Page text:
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Discussion Starter #1 (Edited)
i lost low beam on the 650 so i figured the bulb went bad i open the headlight up the filaments look good i change the bulb and the same problem no low beam so check the low beam socket at the connector and no power but high beam gets power when switched on so i figure its in the switch, i open the switch and it's sending power and working correctly on high but the main feed loses power when switched to low beam, so i decide to look at the fuse and metal in it is melted and just barely making contact, change that fuse out and the switch starts working right again but the bulb ( the new one) is still dead on low beam so i slide the connector back just enough to probe the actual bulb spade for power and it has power while probing it the spade wiggled and suddenly the bulb lit up, this whole issue was crazy first the weak fuse caused the problem and then the replacement bulb caused the exact same problem, i put the old bulb back in and all is good again, i'm buying a silverstar ultra 9003 next week, i hope it improves my night visibility, the point of this post is to show there really aren't any hard jobs or problems it's just some take longer than others to repair
 

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Ya, loose connectors/connections can drive you made attempting to diagnose, cause the meter your testing with draws so little current, the loose connection doesn't matter, but when you put a load on it, you get nothing.

Had a furnace that would not turn on, no power, checked with my meter when it was on, no power, check with it off, it had power. Found a wirenut that was no good.
 

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Discussion Starter #3
Ya, loose connectors/connections can drive you made attempting to diagnose, cause the meter your testing with draws so little current, the loose connection doesn't matter, but when you put a load on it, you get nothing.

Had a furnace that would not turn on, no power, checked with my meter when it was on, no power, check with it off, it had power. Found a wirenut that was no good.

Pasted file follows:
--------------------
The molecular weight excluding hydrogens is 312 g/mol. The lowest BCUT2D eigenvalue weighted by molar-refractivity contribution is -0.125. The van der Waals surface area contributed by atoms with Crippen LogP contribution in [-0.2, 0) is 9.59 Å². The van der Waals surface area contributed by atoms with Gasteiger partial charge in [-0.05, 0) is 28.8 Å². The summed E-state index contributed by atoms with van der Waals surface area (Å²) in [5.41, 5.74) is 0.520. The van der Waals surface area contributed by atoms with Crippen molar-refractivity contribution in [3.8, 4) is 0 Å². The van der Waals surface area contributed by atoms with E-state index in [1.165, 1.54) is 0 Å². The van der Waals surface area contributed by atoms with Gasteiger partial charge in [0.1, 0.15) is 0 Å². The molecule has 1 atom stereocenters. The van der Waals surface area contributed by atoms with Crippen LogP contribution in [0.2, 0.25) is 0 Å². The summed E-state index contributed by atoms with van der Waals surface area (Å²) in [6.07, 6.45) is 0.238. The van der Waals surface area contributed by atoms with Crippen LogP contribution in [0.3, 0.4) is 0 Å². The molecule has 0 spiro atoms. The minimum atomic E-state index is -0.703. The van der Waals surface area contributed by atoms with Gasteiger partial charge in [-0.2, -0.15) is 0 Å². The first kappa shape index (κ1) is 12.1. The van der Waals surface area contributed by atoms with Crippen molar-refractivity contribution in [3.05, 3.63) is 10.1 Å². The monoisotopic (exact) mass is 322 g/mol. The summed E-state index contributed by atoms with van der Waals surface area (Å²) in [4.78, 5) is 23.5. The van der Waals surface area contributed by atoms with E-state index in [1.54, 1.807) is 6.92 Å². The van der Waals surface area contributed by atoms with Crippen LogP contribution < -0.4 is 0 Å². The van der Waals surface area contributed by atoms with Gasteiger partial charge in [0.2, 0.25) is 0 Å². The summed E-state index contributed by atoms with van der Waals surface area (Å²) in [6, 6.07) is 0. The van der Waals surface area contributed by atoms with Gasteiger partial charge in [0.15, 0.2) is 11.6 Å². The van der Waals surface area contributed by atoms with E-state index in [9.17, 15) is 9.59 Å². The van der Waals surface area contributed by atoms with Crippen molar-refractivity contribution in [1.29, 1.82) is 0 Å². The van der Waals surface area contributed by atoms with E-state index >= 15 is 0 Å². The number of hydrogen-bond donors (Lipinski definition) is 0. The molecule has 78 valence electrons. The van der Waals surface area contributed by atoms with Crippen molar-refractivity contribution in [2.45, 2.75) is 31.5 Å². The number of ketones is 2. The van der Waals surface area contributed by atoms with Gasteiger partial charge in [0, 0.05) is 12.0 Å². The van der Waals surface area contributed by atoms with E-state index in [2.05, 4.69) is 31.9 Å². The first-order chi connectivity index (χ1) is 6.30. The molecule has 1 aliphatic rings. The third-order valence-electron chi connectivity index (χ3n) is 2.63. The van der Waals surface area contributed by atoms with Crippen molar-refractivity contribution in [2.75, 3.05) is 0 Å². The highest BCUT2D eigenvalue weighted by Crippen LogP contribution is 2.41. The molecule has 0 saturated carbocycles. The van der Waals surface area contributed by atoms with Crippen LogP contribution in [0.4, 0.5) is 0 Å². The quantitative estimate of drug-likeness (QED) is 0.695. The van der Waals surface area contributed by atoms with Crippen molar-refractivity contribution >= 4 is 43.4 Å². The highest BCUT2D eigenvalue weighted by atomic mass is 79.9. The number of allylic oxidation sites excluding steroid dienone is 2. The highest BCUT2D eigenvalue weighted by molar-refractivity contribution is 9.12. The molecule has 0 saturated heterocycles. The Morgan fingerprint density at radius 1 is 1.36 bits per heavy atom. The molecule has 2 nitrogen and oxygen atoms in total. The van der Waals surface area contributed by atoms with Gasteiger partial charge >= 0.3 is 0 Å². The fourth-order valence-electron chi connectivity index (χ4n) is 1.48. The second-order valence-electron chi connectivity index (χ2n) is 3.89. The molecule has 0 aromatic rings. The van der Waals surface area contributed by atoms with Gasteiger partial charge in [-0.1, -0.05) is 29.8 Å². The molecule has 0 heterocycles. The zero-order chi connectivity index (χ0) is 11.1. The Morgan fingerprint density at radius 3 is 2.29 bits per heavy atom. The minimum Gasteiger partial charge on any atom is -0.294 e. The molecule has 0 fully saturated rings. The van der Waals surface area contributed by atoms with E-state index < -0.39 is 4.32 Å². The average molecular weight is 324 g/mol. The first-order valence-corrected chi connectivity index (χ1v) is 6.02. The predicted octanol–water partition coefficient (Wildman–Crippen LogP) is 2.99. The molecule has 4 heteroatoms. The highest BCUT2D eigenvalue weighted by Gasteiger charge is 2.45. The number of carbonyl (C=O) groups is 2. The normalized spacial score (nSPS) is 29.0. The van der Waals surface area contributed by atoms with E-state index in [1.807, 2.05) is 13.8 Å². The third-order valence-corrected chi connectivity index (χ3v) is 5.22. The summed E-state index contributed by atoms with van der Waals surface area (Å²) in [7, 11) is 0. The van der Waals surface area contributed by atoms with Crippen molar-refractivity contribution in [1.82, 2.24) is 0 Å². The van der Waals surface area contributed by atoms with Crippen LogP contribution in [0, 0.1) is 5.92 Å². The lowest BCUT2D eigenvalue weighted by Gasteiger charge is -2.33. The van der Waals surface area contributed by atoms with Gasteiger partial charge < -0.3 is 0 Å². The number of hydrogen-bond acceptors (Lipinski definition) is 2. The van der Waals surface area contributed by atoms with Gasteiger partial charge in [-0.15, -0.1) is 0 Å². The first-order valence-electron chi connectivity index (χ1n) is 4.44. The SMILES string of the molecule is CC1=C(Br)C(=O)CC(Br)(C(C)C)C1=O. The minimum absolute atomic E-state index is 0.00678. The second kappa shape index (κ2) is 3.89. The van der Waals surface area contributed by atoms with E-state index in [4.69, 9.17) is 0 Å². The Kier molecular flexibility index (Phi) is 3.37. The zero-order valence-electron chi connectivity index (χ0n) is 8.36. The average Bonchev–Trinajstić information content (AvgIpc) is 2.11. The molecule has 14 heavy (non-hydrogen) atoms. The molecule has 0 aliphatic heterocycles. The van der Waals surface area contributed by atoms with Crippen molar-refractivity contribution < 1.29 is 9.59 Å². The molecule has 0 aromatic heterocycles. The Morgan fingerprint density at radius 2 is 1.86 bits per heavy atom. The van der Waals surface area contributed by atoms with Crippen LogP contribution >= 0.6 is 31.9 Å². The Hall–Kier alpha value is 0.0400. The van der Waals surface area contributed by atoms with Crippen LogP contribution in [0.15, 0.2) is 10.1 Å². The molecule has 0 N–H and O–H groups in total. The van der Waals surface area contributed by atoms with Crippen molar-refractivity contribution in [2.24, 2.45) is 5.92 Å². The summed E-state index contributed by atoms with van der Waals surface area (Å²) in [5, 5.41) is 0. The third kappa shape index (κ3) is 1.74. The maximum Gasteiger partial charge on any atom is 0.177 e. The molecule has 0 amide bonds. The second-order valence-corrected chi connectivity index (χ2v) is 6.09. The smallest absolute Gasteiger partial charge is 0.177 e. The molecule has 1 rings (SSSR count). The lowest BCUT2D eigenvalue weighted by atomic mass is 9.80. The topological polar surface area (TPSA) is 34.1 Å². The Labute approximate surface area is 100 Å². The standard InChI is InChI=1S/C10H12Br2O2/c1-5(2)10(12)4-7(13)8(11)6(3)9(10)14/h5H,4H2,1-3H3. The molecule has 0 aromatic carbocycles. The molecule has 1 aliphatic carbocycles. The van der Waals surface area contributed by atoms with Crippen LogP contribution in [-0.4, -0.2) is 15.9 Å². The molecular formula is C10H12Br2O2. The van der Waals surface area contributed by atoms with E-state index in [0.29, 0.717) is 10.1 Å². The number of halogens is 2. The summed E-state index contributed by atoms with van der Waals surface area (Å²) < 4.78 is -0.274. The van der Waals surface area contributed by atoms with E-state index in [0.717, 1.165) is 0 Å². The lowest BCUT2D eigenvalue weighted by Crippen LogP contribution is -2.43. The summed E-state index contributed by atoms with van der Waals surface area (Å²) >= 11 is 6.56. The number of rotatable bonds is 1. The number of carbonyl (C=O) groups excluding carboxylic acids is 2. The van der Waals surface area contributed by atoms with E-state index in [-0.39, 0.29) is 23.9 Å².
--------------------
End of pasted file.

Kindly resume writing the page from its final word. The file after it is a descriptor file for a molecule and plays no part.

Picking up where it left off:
what i'm still confused about is why that switch lost power switching to low and not high beam, with high beam pulling 60 watts and low pulling 55 it should been the other way around losing high beam, figure that one out and i owe ya a beer
 

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Are there separate fuses for the low beam and hi beam? That would make sense so you wont lose both at night at 85mph because one fuse blew.

Also does the switch control the power or the return to the bulbs? If it controls the power and both filaments have fuses, then it would have to be double pole double throw switch for Low / Hi.

But if it grounds the bulbs to turn them on, it can be a single pole double throw switch m- the two fuses on the power side, the switch on the ground side.
 

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i've had to fix my rear turn signal LED array numerous times because the wires feeding under the fender kept hanging down low enough to rub against the tire and wore through the wiring. about the 4th time i made the repair i noticed there was a bracket affixed to the top of the fender specifically for wiring to prevent this very issue. no problems since.
 

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Discussion Starter #6
Are there separate fuses for the low beam and hi beam? That would make sense so you wont lose both at night at 85mph because one fuse blew.

Also does the switch control the power or the return to the bulbs? If it controls the power and both filaments have fuses, then it would have to be double pole double throw switch for Low / Hi.

But if it grounds the bulbs to turn them on, it can be a single pole double throw switch m- the two fuses on the power side, the switch on the ground side.
the switch puts voltage to the high and low beams the 12 volt feed to the switch is fused with the tail and two front running lights and high beam indicator also on that same fuse/circuit. i not sure about the trip/reset rate on the circuit breaker i installed but i'm pretty sure i'll know that it tripped when all the lights go out for a few seconds, i have a bright indicator for my passing lights that would get my attention if it went off
 
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